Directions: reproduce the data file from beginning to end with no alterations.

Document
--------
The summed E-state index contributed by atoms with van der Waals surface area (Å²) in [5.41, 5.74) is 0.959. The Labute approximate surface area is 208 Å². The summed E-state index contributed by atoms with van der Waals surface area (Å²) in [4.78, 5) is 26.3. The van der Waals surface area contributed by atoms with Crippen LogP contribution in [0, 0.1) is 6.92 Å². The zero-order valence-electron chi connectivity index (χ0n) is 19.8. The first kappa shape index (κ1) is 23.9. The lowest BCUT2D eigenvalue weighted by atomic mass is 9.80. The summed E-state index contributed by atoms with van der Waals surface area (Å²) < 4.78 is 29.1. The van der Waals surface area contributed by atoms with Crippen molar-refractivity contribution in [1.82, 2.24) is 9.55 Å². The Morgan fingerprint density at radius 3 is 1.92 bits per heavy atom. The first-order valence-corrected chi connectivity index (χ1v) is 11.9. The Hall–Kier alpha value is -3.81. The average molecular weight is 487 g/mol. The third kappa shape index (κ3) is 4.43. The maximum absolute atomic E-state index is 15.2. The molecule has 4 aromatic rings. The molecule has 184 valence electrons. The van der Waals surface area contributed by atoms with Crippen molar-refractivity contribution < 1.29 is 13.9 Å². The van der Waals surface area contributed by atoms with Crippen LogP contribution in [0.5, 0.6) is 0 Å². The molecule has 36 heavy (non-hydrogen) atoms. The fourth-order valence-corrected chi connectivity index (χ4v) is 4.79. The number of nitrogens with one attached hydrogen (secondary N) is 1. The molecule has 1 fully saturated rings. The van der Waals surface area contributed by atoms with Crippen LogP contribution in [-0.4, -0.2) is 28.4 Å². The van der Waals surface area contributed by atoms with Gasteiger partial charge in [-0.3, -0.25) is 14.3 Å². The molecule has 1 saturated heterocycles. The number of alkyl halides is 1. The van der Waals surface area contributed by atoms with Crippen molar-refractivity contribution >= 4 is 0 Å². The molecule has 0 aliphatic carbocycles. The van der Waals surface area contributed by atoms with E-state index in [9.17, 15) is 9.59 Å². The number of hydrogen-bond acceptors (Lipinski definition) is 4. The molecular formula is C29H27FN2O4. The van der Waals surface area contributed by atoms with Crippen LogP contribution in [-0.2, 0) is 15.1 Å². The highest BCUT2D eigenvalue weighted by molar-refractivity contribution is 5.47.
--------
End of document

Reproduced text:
The summed E-state index contributed by atoms with van der Waals surface area (Å²) in [5.41, 5.74) is 0.959. The Labute approximate surface area is 208 Å². The summed E-state index contributed by atoms with van der Waals surface area (Å²) in [4.78, 5) is 26.3. The van der Waals surface area contributed by atoms with Crippen LogP contribution in [0, 0.1) is 6.92 Å². The zero-order valence-electron chi connectivity index (χ0n) is 19.8. The first kappa shape index (κ1) is 23.9. The lowest BCUT2D eigenvalue weighted by atomic mass is 9.80. The summed E-state index contributed by atoms with van der Waals surface area (Å²) < 4.78 is 29.1. The van der Waals surface area contributed by atoms with Crippen molar-refractivity contribution in [1.82, 2.24) is 9.55 Å². The Morgan fingerprint density at radius 3 is 1.92 bits per heavy atom. The first-order valence-corrected chi connectivity index (χ1v) is 11.9. The Hall–Kier alpha value is -3.81. The average molecular weight is 487 g/mol. The third kappa shape index (κ3) is 4.43. The maximum absolute atomic E-state index is 15.2. The molecule has 4 aromatic rings. The molecule has 184 valence electrons. The van der Waals surface area contributed by atoms with Crippen molar-refractivity contribution < 1.29 is 13.9 Å². The van der Waals surface area contributed by atoms with Crippen LogP contribution in [0.5, 0.6) is 0 Å². The molecule has 36 heavy (non-hydrogen) atoms. The fourth-order valence-corrected chi connectivity index (χ4v) is 4.79. The number of nitrogens with one attached hydrogen (secondary N) is 1. The molecule has 1 fully saturated rings. The van der Waals surface area contributed by atoms with Crippen LogP contribution in [-0.4, -0.2) is 28.4 Å². The van der Waals surface area contributed by atoms with Gasteiger partial charge in [-0.3, -0.25) is 14.3 Å². The molecule has 1 saturated heterocycles. The number of alkyl halides is 1. The van der Waals surface area contributed by atoms with Crippen molar-refractivity contribution >= 4 is 0 Å². The molecule has 0 aliphatic carbocycles. The van der Waals surface area contributed by atoms with E-state index in [9.17, 15) is 9.59 Å². The number of hydrogen-bond acceptors (Lipinski definition) is 4. The molecular formula is C29H27FN2O4. The van der Waals surface area contributed by atoms with Crippen LogP contribution in [-0.2, 0) is 15.1 Å². The highest BCUT2D eigenvalue weighted by molar-refractivity contribution is 5.47.